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These are some of the global hotspots where women inventors are defying the gender gap

While men continue to dominate patent applications, the share of women inventors has grown steadily since the late 1970s.

While men continue to dominate patent applications, the share of women inventors has grown steadily since the late 1970s. Image: Unsplash/Tim Mossholder

Andrea Willige
Senior Writer, Forum Agenda
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  • In countries like South Korea and China, the share of women inventors now stands at over a quarter, but Europe is lagging, according to the European Patent Office.
  • There is also wide variation across the continent, with Southern and Eastern Europe outperforming some of Europe’s economic heavyweights.
  • Research suggests that women are often not recognized for their contributions to science and innovation.

While men continue to dominate patent applications, the share of women inventors has grown steadily since the late 1970s. South Korea and China are leading the charge, with more than a quarter of patents filed over the past decade involving women. However, across Europe, only 13.2% of patent applications include women. This is according to the latest report on women’s participation in patent submissions, issued by the European Patent Office (EPO).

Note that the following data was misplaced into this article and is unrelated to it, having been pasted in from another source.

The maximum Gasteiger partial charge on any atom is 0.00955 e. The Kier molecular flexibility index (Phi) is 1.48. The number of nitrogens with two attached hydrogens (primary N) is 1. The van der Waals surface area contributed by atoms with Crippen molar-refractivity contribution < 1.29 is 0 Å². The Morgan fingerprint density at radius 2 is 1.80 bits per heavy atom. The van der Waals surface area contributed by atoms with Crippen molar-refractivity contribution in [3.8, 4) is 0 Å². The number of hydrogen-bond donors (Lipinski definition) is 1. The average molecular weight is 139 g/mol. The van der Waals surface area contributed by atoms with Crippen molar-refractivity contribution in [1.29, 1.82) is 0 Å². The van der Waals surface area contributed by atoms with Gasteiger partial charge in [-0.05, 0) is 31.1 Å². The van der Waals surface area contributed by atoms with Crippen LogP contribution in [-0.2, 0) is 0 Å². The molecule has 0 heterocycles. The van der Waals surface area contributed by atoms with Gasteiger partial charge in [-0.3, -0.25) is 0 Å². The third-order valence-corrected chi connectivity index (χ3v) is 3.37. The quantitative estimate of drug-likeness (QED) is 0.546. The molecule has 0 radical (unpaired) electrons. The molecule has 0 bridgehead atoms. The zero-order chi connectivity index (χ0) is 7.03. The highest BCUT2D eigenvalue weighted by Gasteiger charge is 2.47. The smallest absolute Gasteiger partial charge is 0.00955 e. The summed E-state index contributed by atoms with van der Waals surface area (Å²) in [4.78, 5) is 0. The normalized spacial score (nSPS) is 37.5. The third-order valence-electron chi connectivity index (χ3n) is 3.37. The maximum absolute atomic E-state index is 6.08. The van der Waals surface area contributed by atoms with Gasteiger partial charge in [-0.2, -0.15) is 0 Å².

While Europe has seen a significant rise in its women inventor rate (WIR) since the late 1970s, the statistics mean that fewer than one in seven European inventors today are women. This puts Europe behind not only the two top performers from Asia, but also the US (15%). It is, however, ahead of Japan (9.5%).

In’s 2022 ranking of the world’s best women scientists, only two of the top 10 were based in Europe. A further four made the top 20, which was dominated by US-based researchers.

Graph measuring the women inventor rate in EPO countries.
Europe’s women inventor rate (WIR) has risen substantially since the late 1970s but is still only 13% – around half that of Korea and China. Image: EPO

European hotspots for female inventors

As António Campinos, President of the EPO, highlighted in their report, increasing women’s participation in science and innovation will be a key factor in Europe’s future sustainability and competitiveness.

However, Europe is far from homogenous when it comes to opportunities for female inventors.

Statistic showing the women inventor rate by EPO country.
The women inventor rate (WIR) varies widely among European countries, with Latvia at the top and Austria at the bottom. Image: EPO

There was a gap of 22.6 percentage points between top performing Latvia with 30.6% of patent applications involving women and lowest-performing Austria with 8%.

Portugal, Croatia, Spain and Lithuania made up the remainder of the top five, with between a fifth and more than a quarter of women inventors. Liechtenstein and Germany joined Austria at the bottom of the list.